If you're trying to do anything with ClojureScript, I'd recommend finding an up-to-date tutorial and go through it step-by-step.

derpocious12:11:21

@seancorfield I have tried to follow tutorials, but I get errors that don't show up in the tutorials...

derpocious12:11:34

pls check the leiningen room

seancorfield15:11:39

I'm not in the #leiningen room because I no longer use Leiningen.

solf15:11:36

Anyone knows why this returns a function:

(-> '(1 2 3) (partial map #(* % 3)))
=> #function[clojure.core/partial/fn--4761]
But the same code, extracting the partial in a variable, returns a list multiplied by 3 (the result I was expecting):
(def map-mult-3 (partial map #(* % 3)))
(-> '(1 2 3) map-mult-3)
=> (3 6 9)

solf15:11:58

Oh.. is it because -> is a macro, so it interleaves '(1 2 3) before calling partial, resulting in a call to (partial '(1 2 3) map #(* % 3)) ?

rkwofford16:11:22

Maybe you don't need "partial":

rkwofford16:11:50

(map #(* % 3) '(1 2 3)) returns the result you expect

rkwofford16:11:17

(partial map #(* % 3) '(1 2 3)) returns a function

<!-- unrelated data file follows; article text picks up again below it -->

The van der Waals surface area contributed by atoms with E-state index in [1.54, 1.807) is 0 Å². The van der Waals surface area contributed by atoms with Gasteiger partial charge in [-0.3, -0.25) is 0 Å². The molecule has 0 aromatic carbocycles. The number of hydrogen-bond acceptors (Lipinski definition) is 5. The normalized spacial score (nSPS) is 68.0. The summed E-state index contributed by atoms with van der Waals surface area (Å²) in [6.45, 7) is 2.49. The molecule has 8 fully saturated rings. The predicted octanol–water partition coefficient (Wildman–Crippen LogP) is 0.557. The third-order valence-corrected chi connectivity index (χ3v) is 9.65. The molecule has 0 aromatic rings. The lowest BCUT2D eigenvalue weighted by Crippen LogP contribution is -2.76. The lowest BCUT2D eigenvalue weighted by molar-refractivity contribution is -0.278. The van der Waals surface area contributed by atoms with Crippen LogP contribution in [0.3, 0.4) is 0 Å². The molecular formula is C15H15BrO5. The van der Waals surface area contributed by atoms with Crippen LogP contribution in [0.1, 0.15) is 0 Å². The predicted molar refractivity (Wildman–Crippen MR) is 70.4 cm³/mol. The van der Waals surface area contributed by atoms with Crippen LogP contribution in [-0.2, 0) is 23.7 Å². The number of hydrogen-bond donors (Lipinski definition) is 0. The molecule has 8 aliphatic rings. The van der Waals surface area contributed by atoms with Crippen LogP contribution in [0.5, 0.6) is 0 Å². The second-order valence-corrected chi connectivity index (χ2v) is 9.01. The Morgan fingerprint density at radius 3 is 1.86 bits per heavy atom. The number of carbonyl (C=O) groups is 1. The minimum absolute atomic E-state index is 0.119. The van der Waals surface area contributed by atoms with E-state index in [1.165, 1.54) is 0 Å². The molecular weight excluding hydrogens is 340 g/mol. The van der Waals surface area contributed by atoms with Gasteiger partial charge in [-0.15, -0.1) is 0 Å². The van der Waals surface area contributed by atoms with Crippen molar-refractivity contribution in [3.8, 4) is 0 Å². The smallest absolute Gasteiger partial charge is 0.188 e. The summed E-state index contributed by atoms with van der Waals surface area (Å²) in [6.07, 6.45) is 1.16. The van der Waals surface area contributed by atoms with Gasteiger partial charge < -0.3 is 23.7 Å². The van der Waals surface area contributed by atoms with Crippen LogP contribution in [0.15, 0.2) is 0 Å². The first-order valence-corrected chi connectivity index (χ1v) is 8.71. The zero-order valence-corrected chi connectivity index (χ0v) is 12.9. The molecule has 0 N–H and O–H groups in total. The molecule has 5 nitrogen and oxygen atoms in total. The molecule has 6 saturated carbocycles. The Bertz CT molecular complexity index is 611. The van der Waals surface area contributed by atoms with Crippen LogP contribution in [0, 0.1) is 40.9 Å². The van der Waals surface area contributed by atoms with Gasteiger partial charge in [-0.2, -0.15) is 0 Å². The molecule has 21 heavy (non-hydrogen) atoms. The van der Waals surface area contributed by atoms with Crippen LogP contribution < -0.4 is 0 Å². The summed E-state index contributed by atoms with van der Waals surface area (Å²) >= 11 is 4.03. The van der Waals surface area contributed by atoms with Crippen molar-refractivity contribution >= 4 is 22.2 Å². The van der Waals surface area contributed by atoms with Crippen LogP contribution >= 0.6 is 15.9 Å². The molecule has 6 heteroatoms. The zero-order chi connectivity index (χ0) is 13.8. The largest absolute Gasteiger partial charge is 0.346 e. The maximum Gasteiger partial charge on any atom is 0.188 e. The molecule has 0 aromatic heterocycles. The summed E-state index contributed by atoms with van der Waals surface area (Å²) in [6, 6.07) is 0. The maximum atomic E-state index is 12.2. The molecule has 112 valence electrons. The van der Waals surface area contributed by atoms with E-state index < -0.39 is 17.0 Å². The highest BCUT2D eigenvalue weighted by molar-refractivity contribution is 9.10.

rkwofford16:11:16

Wrap it in parens and it returns what you expected: ((partial map #(* % 3) '(1 2 3)))

solf16:11:46

Oh yeah, it's the -> macro I was trying to understand 🙂

leontalbot03:11:35

(->> '(1 2 3) (map #(* % 3))) or (->> '(1 2 3) (map (partial * 3))) :-)

avfonarev20:11:36

What is the most idiomatic way to create a map from a sequence of keys providing the default value?

phronmophobic20:11:41

do you have an example?

phronmophobic20:11:16

i’m not sure exactly what you mean by your description

phronmophobic20:11:17

are you talking about something like

(into {}
      (for [k my-keys]
        [k default-value]))

avfonarev20:11:09

Say, I have a sequence (1 2 3) and I want to create a map {1 0, 2 0, 3 0}

phronmophobic20:11:06

(let [my-keys [:a :b :c]
      default-value 1]
  (into {}
        (for [k my-keys]
          [k default-value])))

leontalbot03:11:24

You might not need my-keys and use directly the vector in the for loop. Also for accepts a :let social key where you could assign default-value

phronmophobic20:11:35

not sure if it’s the most idiomatic

avfonarev20:11:15

Yes, I was wondering if this code gets optimised by the clojure compiler, for instance

ghadi20:11:07

clojure compiler does not do optimizations, only bytecode translation

avfonarev20:11:45

Thank you, I will stick with it for now

rkwofford20:11:09

How about (zipmap '(1 2 3) (repeat 0))

byron-woodfork20:11:40

^what I was gonna suggest

avfonarev20:11:15

@rkwofford perfect! Thank you

mlombardo21:11:31

How would I read a file line by line, and store values into particular keys of a map, each value in the line is seperated by a semi-colon? (;) So my data would look something like this